Product DetailsThe lone pairing of Joan Crawford and John Wayne is reason enough for being curious about Reunion in France, a flagrantly preposterous World War II melodrama with a surprisingly distinguished roster of contributors--from producer Joseph L. Mankiewicz, co-screenwriter Marc Connelly, and director Jules Dassin to such stalwart character actors as Philip Dorn, John Carradine, Reginald Owen, Henry Daniell, Albert Bassermann, Howard Da Silva, and unbilled bit player Ava Gardner. It's a Crawford vehicle all the way (her next-to-last at MGM), with her as a heedless French fashionista in love with ultra-swank, wealthy industrial designer Dorn. While on a trip, Crawford finds herself under German bombs and, after suffering in the company of other, much less stylishly costumed refugees, makes her way back to Paris. There she's shocked to discover Dorn still enjoying his upper-crust lifestyle: he's lent his skills and factories to the Nazi war machine, and Crawford--appalled and suddenly penniless--seeks gainful employment and moral rearmament with her favorite modiste.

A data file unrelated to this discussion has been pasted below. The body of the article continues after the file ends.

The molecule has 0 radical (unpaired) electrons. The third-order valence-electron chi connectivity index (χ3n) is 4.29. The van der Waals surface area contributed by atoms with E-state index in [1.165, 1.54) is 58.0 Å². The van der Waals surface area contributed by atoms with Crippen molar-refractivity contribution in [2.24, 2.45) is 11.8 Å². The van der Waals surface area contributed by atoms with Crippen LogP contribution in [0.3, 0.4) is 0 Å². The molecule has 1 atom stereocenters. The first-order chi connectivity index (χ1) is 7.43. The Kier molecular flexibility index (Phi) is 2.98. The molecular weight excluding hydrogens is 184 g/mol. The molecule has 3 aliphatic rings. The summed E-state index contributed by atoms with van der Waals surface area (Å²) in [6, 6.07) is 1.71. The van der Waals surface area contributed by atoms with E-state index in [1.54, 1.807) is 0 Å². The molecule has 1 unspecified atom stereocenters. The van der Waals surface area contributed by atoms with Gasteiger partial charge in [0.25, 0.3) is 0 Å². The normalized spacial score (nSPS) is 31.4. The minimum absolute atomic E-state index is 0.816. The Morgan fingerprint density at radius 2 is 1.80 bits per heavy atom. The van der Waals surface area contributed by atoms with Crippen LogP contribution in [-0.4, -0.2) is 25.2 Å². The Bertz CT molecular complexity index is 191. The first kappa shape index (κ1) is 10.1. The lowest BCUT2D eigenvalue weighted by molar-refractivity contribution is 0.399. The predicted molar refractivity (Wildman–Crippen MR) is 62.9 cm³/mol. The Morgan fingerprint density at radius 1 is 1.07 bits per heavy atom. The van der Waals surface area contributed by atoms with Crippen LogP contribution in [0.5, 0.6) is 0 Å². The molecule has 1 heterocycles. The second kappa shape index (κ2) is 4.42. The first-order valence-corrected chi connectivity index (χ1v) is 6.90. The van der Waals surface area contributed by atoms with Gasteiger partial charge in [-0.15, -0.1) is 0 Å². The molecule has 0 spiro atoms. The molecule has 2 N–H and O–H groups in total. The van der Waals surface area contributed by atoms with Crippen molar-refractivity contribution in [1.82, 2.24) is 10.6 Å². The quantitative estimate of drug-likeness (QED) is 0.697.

Wayne enters the picture a couple of reels in, an American flyboy who signed on with the RAF, crashed in France, and made his way to Paris. Inveigling himself into Crawford's arms under the eyes of a Gestapo agent, he enjoys her reluctant protection for a good deal longer than credibility can bear. People who know such things have recorded that, in reality, Crawford made any number of heavy passes at her costar, but there was no chemistry between them offscreen or on. The one scene in the film with any sting features veteran German actor Ernst Deutsch (the future Baron Kurtz of The Third Man, billed as Ernest Dorian in his Hollywood years) as a Nazi officer tormented by the knowledge that he is loathed by the people whose nation he occupies.
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